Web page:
IEX Exchange to Exit Listings Business

IEX Group Inc. will abandon its listings effort after the upstart exchange’s only listed company decided to jump ship.

The move means that corporate listings will remain an effective duopoly of the New York Stock Exchange and Nasdaq Inc., despite a long effort to break into the business by IEX, whose founders were the heroes of Michael Lewis’s 2014 book “Flash Boys: A Wall Street Revolt.”

“It has become clear that the legacy exchanges have a stronghold on this market,” IEX Chief Executive Brad Katsuyama said in a blog post Monday. He called the decision to exit listings “a tough one emotionally” and added that IEX would focus on other businesses, including developing technology and market-data services for traders.

News of IEX’s planned exit from listings was reported late Sunday by The Wall Street Journal. IEX made the decision after its only listed company, Interactive Brokers Group Inc., IBKR +0.31% decided to switch back to Nasdaq, people familiar with the matter said.

The Greenwich, Conn.-based online brokerage said Monday that it would switch to Nasdaq Oct. 7. Interactive Brokers’ chairman and founder Thomas Peterffy said in a statement that the company had reversed course after IEX failed to attract more listings and trading volume. Compared with Nasdaq, he said, IEX had fewer market-makers–electronic trading firms that quote prices in a company’s stock.

“We gave it a year and we tried our best, but we now have to accept that, in spite of our good intentions, returning to Nasdaq will be best for our shareholders,” he said.

IEX handles 3% of U.S. equities trading volume, compared with about 20% for Nasdaq.

Interactive Brokers became IEX’s first listed company a year ago. It is now leaving because of concerns about how its shares have traded on IEX, including wider bid-ask spreads, the people familiar with the matter said.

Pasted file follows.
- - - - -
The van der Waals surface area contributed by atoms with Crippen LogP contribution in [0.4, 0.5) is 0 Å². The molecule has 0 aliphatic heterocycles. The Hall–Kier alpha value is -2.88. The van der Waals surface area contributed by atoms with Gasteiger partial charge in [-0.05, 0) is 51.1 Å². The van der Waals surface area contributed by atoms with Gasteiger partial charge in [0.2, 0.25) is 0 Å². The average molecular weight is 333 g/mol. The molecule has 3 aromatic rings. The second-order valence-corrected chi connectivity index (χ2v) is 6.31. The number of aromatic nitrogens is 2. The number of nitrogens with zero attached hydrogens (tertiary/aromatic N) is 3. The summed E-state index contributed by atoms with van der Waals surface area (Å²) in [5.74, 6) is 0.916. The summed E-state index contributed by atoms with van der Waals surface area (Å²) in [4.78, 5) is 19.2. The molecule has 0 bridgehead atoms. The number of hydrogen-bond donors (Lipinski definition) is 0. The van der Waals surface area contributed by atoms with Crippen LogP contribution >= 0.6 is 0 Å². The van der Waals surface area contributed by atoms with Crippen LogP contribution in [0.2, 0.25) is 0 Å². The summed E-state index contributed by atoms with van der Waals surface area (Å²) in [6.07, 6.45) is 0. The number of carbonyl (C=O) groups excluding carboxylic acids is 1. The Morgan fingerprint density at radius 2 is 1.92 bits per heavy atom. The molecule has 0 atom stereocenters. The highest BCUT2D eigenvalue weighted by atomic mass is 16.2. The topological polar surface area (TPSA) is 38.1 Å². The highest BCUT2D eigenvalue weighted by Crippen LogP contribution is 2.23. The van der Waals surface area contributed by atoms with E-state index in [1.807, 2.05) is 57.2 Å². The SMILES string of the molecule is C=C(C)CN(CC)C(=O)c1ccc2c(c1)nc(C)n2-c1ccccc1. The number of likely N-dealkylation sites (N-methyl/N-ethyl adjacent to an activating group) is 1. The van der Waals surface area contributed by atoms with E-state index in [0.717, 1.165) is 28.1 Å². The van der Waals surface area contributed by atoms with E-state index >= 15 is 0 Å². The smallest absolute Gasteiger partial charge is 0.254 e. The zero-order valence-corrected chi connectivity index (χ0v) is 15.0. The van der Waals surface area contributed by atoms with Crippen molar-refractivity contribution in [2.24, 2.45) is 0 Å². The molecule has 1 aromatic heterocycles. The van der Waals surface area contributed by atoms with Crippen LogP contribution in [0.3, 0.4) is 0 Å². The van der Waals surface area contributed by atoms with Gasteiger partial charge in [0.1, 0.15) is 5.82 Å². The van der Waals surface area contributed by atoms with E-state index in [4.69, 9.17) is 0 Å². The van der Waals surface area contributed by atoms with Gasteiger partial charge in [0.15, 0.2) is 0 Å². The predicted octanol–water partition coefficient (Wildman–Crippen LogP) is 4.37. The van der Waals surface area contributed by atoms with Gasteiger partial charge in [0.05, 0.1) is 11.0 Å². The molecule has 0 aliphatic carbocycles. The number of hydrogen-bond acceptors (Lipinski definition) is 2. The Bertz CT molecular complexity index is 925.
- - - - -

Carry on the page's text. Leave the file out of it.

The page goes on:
Such spreads are the difference between the buying and selling price of a stock. When they widen, investors pay more to trade in and out of a company’s shares.

IEX had worked for several years to break into listings. Representatives of IEX approached hundreds of companies as part of the effort, including household names such as Amazon.com Inc. and air carrier United Continental Holdings Inc.

IEX offered NYSE- and Nasdaq-listed companies steep discounts on their listing fees if they switched over. But the effort was marred by delays and the IEX listings team went through several management changes.

In the listings business, companies pay fees to an exchange for it to be the primary marketplace for their shares. NYSE parent Intercontinental Exchange Inc. and Nasdaq earned a combined $734 million from listings last year, according to the companies. A third exchange group, Cboe Global Markets Inc., has a listings business, but it is focused on exchange-traded funds rather than corporations.

To win listings, exchanges present companies with arcane data on the quality of their markets, while also touting perks such as bell-ringings at the NYSE’s historic trading floor or advertising on Nasdaq’s electronic billboard overlooking Times Square.

Nasdaq CEO Adena Friedman said in a statement that her company was proud to regain Interactive Brokers as a client. The company’s return is a coup for Nasdaq, whose listing business has been on a winning streak lately.

Earlier this month, the parent company of WeWork chose Nasdaq over the NYSE for its initial public offering. So far this year, IPOs on Nasdaq have raised $27.1 billion, compared with $24.1 billion at the NYSE, according to Dealogic data. The last year when Nasdaq beat the Big Board in capital raised was 2012.